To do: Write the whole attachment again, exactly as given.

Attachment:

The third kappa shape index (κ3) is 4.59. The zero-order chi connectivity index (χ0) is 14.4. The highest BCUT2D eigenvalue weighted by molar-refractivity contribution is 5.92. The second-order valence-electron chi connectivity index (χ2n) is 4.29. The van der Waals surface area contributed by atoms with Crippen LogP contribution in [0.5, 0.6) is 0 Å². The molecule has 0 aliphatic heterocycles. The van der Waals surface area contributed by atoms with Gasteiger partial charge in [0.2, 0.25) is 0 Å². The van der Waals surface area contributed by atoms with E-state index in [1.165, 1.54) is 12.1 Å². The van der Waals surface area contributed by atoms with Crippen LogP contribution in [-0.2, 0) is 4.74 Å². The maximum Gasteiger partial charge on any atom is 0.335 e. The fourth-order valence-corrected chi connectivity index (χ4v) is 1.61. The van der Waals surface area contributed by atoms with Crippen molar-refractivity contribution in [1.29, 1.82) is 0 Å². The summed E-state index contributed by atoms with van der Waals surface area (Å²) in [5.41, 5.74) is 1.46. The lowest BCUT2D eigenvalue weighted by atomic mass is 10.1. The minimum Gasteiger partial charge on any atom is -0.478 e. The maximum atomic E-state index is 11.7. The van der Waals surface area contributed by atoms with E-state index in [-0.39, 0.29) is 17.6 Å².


The third kappa shape index (κ3) is 4.59. The zero-order chi connectivity index (χ0) is 14.4. The highest BCUT2D eigenvalue weighted by molar-refractivity contribution is 5.92. The second-order valence-electron chi connectivity index (χ2n) is 4.29. The van der Waals surface area contributed by atoms with Crippen LogP contribution in [0.5, 0.6) is 0 Å². The molecule has 0 aliphatic heterocycles. The van der Waals surface area contributed by atoms with Gasteiger partial charge in [0.2, 0.25) is 0 Å². The van der Waals surface area contributed by atoms with E-state index in [1.165, 1.54) is 12.1 Å². The van der Waals surface area contributed by atoms with Crippen LogP contribution in [-0.2, 0) is 4.74 Å². The maximum Gasteiger partial charge on any atom is 0.335 e. The fourth-order valence-corrected chi connectivity index (χ4v) is 1.61. The van der Waals surface area contributed by atoms with Crippen molar-refractivity contribution in [1.29, 1.82) is 0 Å². The summed E-state index contributed by atoms with van der Waals surface area (Å²) in [5.41, 5.74) is 1.46. The lowest BCUT2D eigenvalue weighted by atomic mass is 10.1. The minimum Gasteiger partial charge on any atom is -0.478 e. The maximum atomic E-state index is 11.7. The van der Waals surface area contributed by atoms with E-state index in [-0.39, 0.29) is 17.6 Å².